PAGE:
Mei Del: welcome! That's the nicest think anyone has said to me today - thank you. And of course tell your friends. The more the merrier.

Daphne Wayne-Bough said...

France profonde nothing, he was trying it on! Old perve.

R. Sherman said...

No photos? The Dordogne and Languedoc are great areas.

Cheers.

PI said...

Randall: there's just no pleasing some folk! And it's a VERy sore point that I wasn't camera concious then and missed so many opportunities

PI said...

Daphne: oh and I thought he was a funny, sweet, little old man.

Janet said...

I absolutely LOVE that quote! Hi, Michele sent me :-)

sablonneuse said...

What a wonderful taste of life in rural France, though I'd have been petrified of the unkown wildlife too.

gautami tripathy said...

Good to be here to read about France. Michele will love it too!

Last Girl On Earth - Deni Bonet said...

What fun. I know the area and it's fun to go back there in my mind while reading your post. Michele sent me today and I'm glad she did!

barbie2be said...

popped over from micheles to say hi.

craziequeen said...

Good morning Pat, Michele sent me here this Saturday morning :-)

We're off to Caerphilly Castle again this weekend, so I'll be sleeping among the creepy creatures again :-)

cq

Jean-Luc Picard said...

So well written Pat. Michelle sent me.

PI said...

Janet : it's even better in Latin.

Hi Gautami!

Last girl: it's years since I've been.

Hi B2B!

CQ: it's warmed up now so you should be OK

Jean-luc: Merci bien!

problemchildbride said...

This might be one of my favourite PI posts. The passing of the cow, the wild beasts, the saucy Frenchman, the croissants and rum-soaked meat. Such stuff are crazy dreams made of. And it all really happened, that's the best part.

kenju said...

I love reading about your life, Pat. You know some fascinating people!

sister AE said...

Pat, I so enjoy reading your stories! And that means I'm even happier that Michele sent me today.

colleen said...

Roughing it in France. I'm game! It reads like a real life story well lived.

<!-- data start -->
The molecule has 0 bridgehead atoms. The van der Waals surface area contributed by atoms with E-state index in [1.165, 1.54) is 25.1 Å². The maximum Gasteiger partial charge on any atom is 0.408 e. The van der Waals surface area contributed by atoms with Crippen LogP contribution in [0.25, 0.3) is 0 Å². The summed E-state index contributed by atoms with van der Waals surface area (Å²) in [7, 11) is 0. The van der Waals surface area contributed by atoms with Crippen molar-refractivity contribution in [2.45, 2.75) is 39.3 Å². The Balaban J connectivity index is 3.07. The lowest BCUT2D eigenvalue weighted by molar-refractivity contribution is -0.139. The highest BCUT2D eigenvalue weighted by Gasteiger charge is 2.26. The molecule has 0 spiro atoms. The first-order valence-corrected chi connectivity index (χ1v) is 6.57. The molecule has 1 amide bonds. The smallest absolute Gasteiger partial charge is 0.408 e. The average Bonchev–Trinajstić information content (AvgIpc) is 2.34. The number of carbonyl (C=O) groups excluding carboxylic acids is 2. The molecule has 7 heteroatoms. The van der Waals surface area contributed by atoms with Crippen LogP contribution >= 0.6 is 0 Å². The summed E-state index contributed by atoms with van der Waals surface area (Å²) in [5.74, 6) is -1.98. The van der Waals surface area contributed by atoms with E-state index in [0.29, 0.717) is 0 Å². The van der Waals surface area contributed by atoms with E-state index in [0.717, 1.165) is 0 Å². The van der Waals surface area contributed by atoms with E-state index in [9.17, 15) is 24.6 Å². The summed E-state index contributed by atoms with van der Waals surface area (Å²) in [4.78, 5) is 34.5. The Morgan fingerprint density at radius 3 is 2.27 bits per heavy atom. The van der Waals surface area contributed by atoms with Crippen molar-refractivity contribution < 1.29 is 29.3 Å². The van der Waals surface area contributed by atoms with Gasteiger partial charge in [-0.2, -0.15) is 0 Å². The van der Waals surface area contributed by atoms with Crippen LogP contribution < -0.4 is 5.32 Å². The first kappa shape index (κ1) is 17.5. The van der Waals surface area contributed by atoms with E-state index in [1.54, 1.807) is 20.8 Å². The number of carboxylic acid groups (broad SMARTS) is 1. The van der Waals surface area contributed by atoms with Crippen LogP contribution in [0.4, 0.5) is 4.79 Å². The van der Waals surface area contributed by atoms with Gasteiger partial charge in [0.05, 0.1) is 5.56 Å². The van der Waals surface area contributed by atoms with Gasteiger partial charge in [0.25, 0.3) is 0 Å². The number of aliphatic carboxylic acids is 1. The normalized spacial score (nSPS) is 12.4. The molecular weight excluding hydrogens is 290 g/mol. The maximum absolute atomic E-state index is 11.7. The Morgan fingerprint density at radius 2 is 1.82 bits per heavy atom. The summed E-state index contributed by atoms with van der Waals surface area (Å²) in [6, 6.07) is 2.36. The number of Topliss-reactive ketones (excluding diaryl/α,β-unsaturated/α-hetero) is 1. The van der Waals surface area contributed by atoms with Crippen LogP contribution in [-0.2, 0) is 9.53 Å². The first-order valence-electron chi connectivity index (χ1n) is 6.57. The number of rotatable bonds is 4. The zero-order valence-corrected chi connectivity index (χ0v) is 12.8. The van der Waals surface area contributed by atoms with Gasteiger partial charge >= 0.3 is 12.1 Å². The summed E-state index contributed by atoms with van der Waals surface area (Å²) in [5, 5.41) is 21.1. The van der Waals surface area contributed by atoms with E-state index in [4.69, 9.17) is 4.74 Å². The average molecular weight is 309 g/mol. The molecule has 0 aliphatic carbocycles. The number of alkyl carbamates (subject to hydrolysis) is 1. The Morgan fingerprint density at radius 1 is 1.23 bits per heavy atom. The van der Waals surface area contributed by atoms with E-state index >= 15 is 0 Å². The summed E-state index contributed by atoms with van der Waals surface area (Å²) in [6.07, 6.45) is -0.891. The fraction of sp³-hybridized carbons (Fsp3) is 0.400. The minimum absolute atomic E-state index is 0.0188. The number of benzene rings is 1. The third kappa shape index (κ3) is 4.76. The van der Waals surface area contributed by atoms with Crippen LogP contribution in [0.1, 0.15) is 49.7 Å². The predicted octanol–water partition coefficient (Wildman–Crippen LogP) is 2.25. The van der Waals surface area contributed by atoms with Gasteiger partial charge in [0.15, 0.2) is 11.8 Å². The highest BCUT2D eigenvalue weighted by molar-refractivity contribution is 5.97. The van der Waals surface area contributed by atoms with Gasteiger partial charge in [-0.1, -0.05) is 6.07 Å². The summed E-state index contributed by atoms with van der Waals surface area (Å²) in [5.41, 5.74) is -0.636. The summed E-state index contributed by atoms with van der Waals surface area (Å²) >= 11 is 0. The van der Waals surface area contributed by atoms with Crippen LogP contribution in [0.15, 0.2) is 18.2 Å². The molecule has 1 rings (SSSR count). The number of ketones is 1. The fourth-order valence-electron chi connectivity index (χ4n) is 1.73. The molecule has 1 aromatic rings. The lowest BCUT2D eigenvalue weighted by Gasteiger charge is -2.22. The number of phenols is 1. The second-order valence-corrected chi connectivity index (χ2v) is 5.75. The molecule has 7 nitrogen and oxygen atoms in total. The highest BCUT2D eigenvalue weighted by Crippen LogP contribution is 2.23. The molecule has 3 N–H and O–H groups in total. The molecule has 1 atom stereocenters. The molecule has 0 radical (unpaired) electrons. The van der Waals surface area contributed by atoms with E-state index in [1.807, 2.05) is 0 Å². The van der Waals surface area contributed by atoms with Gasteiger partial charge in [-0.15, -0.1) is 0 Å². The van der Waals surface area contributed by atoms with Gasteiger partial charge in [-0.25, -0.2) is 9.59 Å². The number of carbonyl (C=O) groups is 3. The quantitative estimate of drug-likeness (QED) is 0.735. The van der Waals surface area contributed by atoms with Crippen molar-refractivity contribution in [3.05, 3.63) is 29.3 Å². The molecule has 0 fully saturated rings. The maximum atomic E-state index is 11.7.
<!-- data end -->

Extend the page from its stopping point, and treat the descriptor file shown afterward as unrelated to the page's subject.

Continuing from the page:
You and I posted at Michele's at the exact same time. Where I grew up when two people would say the same thing simultaneously, we'd say, "You owe me a coke!" ??

PI said...

Judy: alas many of them have gone on ahead.


Sister: glad you enjoy it.

Colleen: It was real at the time:)
Is that diet or straight?

PI said...

Sam: that's praise indeed. I'm just going into a chorus of 'Those were the days my friend, we though they'd never end...'

Bob-kat said...

Ah, it reminds me a little of 'A Year in Provence' :) It sounds wonderful, apart fro m the millipede - ugh!

Thanks for the congratulations!

Michele sent me over to say hello and I am always happy to visit :)

LOM said...

Nothing is miserable unless you think it so;

Conversely, every lot is happy if you are content with it


How very true

OldOldLady Of The Hills said...

How truly WONDERFUL Pat, to have spent so much time in France...The "Farmhouse" experience sounds a bit like 'camping' in a way...(lol)..what with the creatures jumping about in the house....But, a pure joy, too!
I look forward to the next installment.

PI said...

bob-kat: I never did read beyond the first page although it was in my DIL's bathroom.

LOM: sometimes the most obvious sayings have the greatest resonance

Naomi: it was like camping in lots of ways: luxury one moment and deprivation the next. And we used to have to empty the poo- bell - rubbish bin - in that beautiful countryside.

Leigh in Atlanta said...

"I realise how rare it is now that one sobs with laughter."

Unfortunately you are too right but maybe those who read this particular post, or anything that you write for that matter, also realize that it is very important and therefor seek it out more frequently. You are such a good soul.

Michele sent me to sy hello, but I would have been here anyways. You always seem to write about something that I need to know.

PI said...

Leigh: that's sweet of you to say so;)

Zinnia Cyclamen said...

I loooove France, especially the south. This post makes me want to go there right now, away from rainy England and off to the land of sun and wine and delicious food and fascinating characters. But as I can't do that, I'll go and read the next blogger on my blogroll instead - Petite Anglaise!

PI said...

Hi Zinnia! I wondered if you were in Greece.

Eryl Shields said...

I try and tell my husband 'NO BUTTER' when we have croissants but to no avail.

Very sad about Monsieur Chabot's cow. Hilarious that the loo door needed to be removed to release you from the clutches of a giant cicada!

PI said...

Eryl:I've got a husband like that and he has the tum to prove it:)

Guyana-Gyal said...

Weeee heeeeee how I laughed at Daphne's comment.

Mosquito nets are good for keep away LOTS of things, not just mosquitoes!

Sally reminds me of my little sister.

PI said...

GG: Daphne is a one alright! I wonder how your sister was like Sally. There was nothing little about her. She was larger than life and twice as noisy.